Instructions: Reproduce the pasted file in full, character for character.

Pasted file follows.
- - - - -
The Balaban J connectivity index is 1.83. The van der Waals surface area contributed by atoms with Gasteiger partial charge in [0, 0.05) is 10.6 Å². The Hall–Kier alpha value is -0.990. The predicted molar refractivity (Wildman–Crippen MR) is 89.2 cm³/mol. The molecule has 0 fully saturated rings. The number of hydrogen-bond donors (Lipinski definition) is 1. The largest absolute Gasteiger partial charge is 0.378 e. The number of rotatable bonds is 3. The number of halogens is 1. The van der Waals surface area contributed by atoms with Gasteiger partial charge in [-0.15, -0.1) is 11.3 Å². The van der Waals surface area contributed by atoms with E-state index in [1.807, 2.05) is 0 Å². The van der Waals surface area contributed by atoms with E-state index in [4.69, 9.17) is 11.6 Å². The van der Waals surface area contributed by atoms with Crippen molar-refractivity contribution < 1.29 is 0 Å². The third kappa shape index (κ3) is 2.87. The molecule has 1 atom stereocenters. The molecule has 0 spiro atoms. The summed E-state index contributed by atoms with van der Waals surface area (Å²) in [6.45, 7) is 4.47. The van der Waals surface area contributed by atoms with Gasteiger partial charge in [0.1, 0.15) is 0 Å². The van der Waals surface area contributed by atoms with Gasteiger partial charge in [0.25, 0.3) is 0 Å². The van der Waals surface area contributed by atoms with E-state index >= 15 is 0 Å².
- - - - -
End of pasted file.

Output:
The Balaban J connectivity index is 1.83. The van der Waals surface area contributed by atoms with Gasteiger partial charge in [0, 0.05) is 10.6 Å². The Hall–Kier alpha value is -0.990. The predicted molar refractivity (Wildman–Crippen MR) is 89.2 cm³/mol. The molecule has 0 fully saturated rings. The number of hydrogen-bond donors (Lipinski definition) is 1. The largest absolute Gasteiger partial charge is 0.378 e. The number of rotatable bonds is 3. The number of halogens is 1. The van der Waals surface area contributed by atoms with Gasteiger partial charge in [-0.15, -0.1) is 11.3 Å². The van der Waals surface area contributed by atoms with E-state index in [1.807, 2.05) is 0 Å². The van der Waals surface area contributed by atoms with E-state index in [4.69, 9.17) is 11.6 Å². The van der Waals surface area contributed by atoms with Crippen molar-refractivity contribution < 1.29 is 0 Å². The third kappa shape index (κ3) is 2.87. The molecule has 1 atom stereocenters. The molecule has 0 spiro atoms. The summed E-state index contributed by atoms with van der Waals surface area (Å²) in [6.45, 7) is 4.47. The van der Waals surface area contributed by atoms with Gasteiger partial charge in [0.1, 0.15) is 0 Å². The van der Waals surface area contributed by atoms with Gasteiger partial charge in [0.25, 0.3) is 0 Å². The van der Waals surface area contributed by atoms with E-state index >= 15 is 0 Å².